Flea Market in the City Park

Bolhapiac, Városliget, weekends, until lunchtime, 120ft.
Pest, XIV, Széchenyi Fürdő, (M1) 5 min

There are two major flea markets in Budapest – one is a train and a bus ride south, the kind of sprawling, ramshackle bazaar where you could easily imagine yourself haggling over a Mogwai in a battered box. The other is a good deal smaller, held in the city park at weekends.

For my money, this is a more sensible, manageable alternative; it's perfectly possible to roll out of bed, onto public transport, through Városliget and right up to the door. There's no better place to be on Sunday mornings except maybe, church.

Heading right, through the city park, brings you towards an ominous enclosure surrounded by sharpened tree trunks. From the outside it looks like a not-very-secure post-apocalyptic fortress. This is in fact Petõfi Csarnok, a sizeable concert venue which in recent times has played host to artists such as Method Man and Redman, John McLaughlin and Nick Cave. At the weekends though, it's a different animal – a flea market where anything goes, and what goes on sale can sometimes beggar belief.

Perhaps the ballsiest item I've seen available was an empty bottle of Unicum - the kind of thing that may well have been polished off earlier that morning, then stuck bravely on the stand in the hope that an unsuspecting tourist would be taken in. Staggered, I asked the stall-holder how much it cost, and he said '6.000 ft' (about 20 pounds). 'Why on earth does it cost 20 pounds?' I replied, and he tipped it up and pointed to a 'very rare mark' on the bottom of the bottle. A very rare mark on the bottom of the bottle?! I'll take two!

Like any flea market, this one has an extremely high junk to not-junk ratio, but there are a few pretty interesting items around. If you're on the lookout for gifts, some of the stalls give you an opportunity to purchase presents for all the family... should your grandfather want a completed stamp collection (4000 forint), your brother, an air rifle (12,000 ft), your Mum, a tablecloth (3000 forint), your Dad, a copy of Quad Desert Anal Fury (2000 ft), and an accordion with a toy spider attached for yourself (God knows how much).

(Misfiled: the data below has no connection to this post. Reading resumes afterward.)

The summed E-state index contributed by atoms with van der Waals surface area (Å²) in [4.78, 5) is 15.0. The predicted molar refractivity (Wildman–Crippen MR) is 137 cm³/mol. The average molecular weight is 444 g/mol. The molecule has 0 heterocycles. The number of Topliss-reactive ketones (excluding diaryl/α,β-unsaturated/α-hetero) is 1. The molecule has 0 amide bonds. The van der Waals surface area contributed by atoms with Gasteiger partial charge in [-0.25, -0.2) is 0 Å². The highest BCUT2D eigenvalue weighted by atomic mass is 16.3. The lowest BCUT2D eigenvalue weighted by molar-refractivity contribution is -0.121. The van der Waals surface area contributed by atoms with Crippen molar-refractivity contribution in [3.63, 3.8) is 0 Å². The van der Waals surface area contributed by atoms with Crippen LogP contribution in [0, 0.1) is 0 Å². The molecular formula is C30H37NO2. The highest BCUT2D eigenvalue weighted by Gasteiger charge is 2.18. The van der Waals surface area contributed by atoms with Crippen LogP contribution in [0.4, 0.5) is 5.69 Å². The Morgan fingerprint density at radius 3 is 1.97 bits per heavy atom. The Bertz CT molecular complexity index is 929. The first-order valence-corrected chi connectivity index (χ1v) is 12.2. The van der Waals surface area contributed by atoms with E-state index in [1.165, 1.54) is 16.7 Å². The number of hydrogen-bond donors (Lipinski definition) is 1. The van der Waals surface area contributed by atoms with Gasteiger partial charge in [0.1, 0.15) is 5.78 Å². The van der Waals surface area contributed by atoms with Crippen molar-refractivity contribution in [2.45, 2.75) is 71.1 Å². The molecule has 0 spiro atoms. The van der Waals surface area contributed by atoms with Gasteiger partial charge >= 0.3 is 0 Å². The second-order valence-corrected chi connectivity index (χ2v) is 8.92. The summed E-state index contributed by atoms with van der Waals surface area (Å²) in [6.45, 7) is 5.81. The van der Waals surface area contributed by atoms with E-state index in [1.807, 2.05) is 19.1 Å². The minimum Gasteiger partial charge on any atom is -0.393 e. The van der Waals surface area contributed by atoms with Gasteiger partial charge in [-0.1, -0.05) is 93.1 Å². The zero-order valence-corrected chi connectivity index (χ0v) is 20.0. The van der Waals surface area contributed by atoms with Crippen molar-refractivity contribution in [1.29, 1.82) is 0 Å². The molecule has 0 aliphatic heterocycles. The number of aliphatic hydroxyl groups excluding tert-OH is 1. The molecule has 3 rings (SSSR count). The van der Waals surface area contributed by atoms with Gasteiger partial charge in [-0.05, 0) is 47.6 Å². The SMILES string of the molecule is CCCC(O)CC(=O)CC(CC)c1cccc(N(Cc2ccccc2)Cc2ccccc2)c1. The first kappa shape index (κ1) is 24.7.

A lick of Hungarian will help when it comes to getting that copy of Quad Desert Anal Fury down to 1400 ft – most prices are negotiable, so make sure you barter. There's plenty of characters there too. A couple of personal favourites are the lady who only sells toys from Kinder Surprise, and has an in-depth knowledge of all of them.

Another great stall is stationed near the entrance, just outside the toilet, run by a very friendly couple whose table is full of cheap communist-era badges and postcards. Although I know Hungarians who are unhappy about people selling this kind of thing (and me buying it), there's something undeniably fascinating about finding a handwritten card posted to Stalinvaros, a name which has long since been swallowed up by history.

For souvenir shopping - forget Váci utca, this is the best place around, and I'm not just saying that because I'm cheap. A final word of advice... the stall holders start packing up from around 11.45, so it's recommended to arrive reasonably early. And, even though they aren't really that great, it's probably not a bad idea to eat a sausage there either. Just so you can really blend in.

Andy T.



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